The behavior of immune cells in the blood is so different in patients with Parkinson’s disease that it advocates for a new type of supplementary medicine, which can regulate the immune system and so inhibit the deterioration of the brain. These are the perspectives in a new study that researchers from the Department of Biomedicine at Aarhus University, Denmark, are behind. The article has just been published in the scientific journal Movement Disorders.
“The research project confirms a growing theory that Parkinson’s disease is not only a brain disease, but is also connected with the immune system. Both in the brain and the rest of the body,” says Marina Romero-Ramos, associate professor of neuroscience, who leads the team behind the study, in a release.
Sara Konstantin Nissen, PhD, who is the study’s first author adds: “This knowledge may in the long term lead to the development of supplementary immune-regulating treatment being combined with the current medical treatment with the drug L-dopa, which only has an effect on the brain and the symptoms. We believe such an additional drug might help to slow down the progression of the disease.”
In the study, researchers have subjected blood samples from 29 Parkinson’s patients and 20 control subjects to the protein alpha-synuclein and ascertained that the immune cells in the blood from Parkinson’s patients are significantly worse at regulating the immune markers on the cell surface and that they are also less efficient to secrete anti-inflammatory molecules than the controls’ cells.
“The immune system functions in a delicate balance. On the one hand, it cleans up invasive microorganisms and accumulations of unwanted proteins, such as alpha-synuclein, and does so by creating an inflammatory condition. But on the other hand, the immune system must also avoid damaging the body’s own cells via too much inflammation, and apparently this balance goes awry in the case of Parkinson’s disease,” says Sara Konstantin Nissen.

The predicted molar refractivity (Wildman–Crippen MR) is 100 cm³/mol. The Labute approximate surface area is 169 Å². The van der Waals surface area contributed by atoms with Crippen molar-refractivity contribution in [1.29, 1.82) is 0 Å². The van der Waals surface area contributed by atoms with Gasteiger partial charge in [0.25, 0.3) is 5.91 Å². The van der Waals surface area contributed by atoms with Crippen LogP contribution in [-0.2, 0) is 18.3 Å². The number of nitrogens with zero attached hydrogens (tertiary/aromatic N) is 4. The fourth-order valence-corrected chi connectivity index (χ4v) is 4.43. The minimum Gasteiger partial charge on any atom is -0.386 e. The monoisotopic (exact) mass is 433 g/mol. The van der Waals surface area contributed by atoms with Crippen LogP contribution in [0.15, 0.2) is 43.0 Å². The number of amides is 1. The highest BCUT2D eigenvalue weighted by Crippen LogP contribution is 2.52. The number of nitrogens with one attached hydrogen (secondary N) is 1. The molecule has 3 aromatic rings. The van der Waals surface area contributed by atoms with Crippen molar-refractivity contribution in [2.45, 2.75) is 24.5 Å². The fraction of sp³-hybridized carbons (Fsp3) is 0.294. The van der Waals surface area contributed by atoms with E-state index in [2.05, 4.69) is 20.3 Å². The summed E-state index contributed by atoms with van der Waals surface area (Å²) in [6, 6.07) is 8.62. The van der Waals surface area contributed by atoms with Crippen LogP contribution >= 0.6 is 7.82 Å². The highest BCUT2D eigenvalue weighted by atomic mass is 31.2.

She adds that in research circles it is believe that immune cells in the blood, which contain (or express) a certain receptor called CD163 on their surface, migrate into the brains of Parkinson’s patients. It has been thought that the cells help to clean up the accumulations of the alpha-synuclein, but with the present study it is now suggested that the cells in question are already incorrectly regulated in the bloodstream—before they reach the brain.
“This leads us to believe that it might be possible to, at the very least, slow down the degeneration of the neurons in the brain of Parkinson’s patients by regulating the immune system with medicine,” says Nissen.
In addition to paving the way for supplemental medication for patients who have already been diagnosed with Parkinson’s, Nissen also points out that the study suggests new ways of preventing or delaying the development of Parkinson’s disease. This can be achieved by keeping a watchful eye on people who have an increased risk of developing Parkinson’s disease, for example those persons diagnosed with REM sleep behavior disorder (RBD).
“Screening everyone for changes in the blood’s immune cells would be pointless. However, we know that more than half of those who suffer from this sleep disorder, RBD, develop Parkinson’s disease years later, so this is an obvious place to start. Other studies show that inflammation in the body can be reduced with exercise as a form of treatment, which can therefore reduce the risk of becoming ill at all. However, this requires a change of views among medical doctors and neurologists, because they will have to treat Parkinson’s disease as more than just a brain disorder,” says Nissen.